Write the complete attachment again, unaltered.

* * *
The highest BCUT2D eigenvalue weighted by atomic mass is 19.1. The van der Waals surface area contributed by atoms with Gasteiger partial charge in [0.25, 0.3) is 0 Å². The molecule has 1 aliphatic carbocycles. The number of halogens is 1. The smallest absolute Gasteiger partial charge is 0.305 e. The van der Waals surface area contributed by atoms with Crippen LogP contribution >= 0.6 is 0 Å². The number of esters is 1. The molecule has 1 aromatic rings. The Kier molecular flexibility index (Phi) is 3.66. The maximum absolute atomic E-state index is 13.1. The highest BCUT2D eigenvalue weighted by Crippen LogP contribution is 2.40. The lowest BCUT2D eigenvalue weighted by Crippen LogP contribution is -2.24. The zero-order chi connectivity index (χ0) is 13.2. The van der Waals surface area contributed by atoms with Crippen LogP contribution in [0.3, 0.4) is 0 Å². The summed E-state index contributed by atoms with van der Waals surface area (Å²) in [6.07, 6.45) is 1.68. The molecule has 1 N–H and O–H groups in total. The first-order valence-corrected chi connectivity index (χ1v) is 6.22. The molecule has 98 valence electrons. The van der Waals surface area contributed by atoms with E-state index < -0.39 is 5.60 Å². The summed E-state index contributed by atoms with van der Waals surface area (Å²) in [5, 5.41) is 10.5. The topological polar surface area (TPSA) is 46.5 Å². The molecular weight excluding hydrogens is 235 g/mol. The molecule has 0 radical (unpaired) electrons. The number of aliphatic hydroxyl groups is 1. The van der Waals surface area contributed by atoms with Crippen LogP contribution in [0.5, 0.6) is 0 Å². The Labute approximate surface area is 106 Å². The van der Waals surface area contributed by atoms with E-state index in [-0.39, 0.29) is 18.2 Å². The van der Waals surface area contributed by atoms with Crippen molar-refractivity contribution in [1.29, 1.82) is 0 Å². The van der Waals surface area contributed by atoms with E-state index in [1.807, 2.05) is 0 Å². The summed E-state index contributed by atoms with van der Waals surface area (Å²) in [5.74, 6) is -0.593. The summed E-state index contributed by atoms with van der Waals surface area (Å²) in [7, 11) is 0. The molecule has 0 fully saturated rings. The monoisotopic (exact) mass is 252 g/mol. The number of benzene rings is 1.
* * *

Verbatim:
The highest BCUT2D eigenvalue weighted by atomic mass is 19.1. The van der Waals surface area contributed by atoms with Gasteiger partial charge in [0.25, 0.3) is 0 Å². The molecule has 1 aliphatic carbocycles. The number of halogens is 1. The smallest absolute Gasteiger partial charge is 0.305 e. The van der Waals surface area contributed by atoms with Crippen LogP contribution >= 0.6 is 0 Å². The number of esters is 1. The molecule has 1 aromatic rings. The Kier molecular flexibility index (Phi) is 3.66. The maximum absolute atomic E-state index is 13.1. The highest BCUT2D eigenvalue weighted by Crippen LogP contribution is 2.40. The lowest BCUT2D eigenvalue weighted by Crippen LogP contribution is -2.24. The zero-order chi connectivity index (χ0) is 13.2. The van der Waals surface area contributed by atoms with Crippen LogP contribution in [0.3, 0.4) is 0 Å². The summed E-state index contributed by atoms with van der Waals surface area (Å²) in [6.07, 6.45) is 1.68. The molecule has 1 N–H and O–H groups in total. The first-order valence-corrected chi connectivity index (χ1v) is 6.22. The molecule has 98 valence electrons. The van der Waals surface area contributed by atoms with E-state index < -0.39 is 5.60 Å². The summed E-state index contributed by atoms with van der Waals surface area (Å²) in [5, 5.41) is 10.5. The topological polar surface area (TPSA) is 46.5 Å². The molecular weight excluding hydrogens is 235 g/mol. The molecule has 0 radical (unpaired) electrons. The number of aliphatic hydroxyl groups is 1. The van der Waals surface area contributed by atoms with Crippen LogP contribution in [0.5, 0.6) is 0 Å². The Labute approximate surface area is 106 Å². The van der Waals surface area contributed by atoms with E-state index in [-0.39, 0.29) is 18.2 Å². The van der Waals surface area contributed by atoms with Crippen molar-refractivity contribution in [1.29, 1.82) is 0 Å². The van der Waals surface area contributed by atoms with E-state index in [1.807, 2.05) is 0 Å². The summed E-state index contributed by atoms with van der Waals surface area (Å²) in [5.74, 6) is -0.593. The summed E-state index contributed by atoms with van der Waals surface area (Å²) in [7, 11) is 0. The molecule has 0 fully saturated rings. The monoisotopic (exact) mass is 252 g/mol. The number of benzene rings is 1.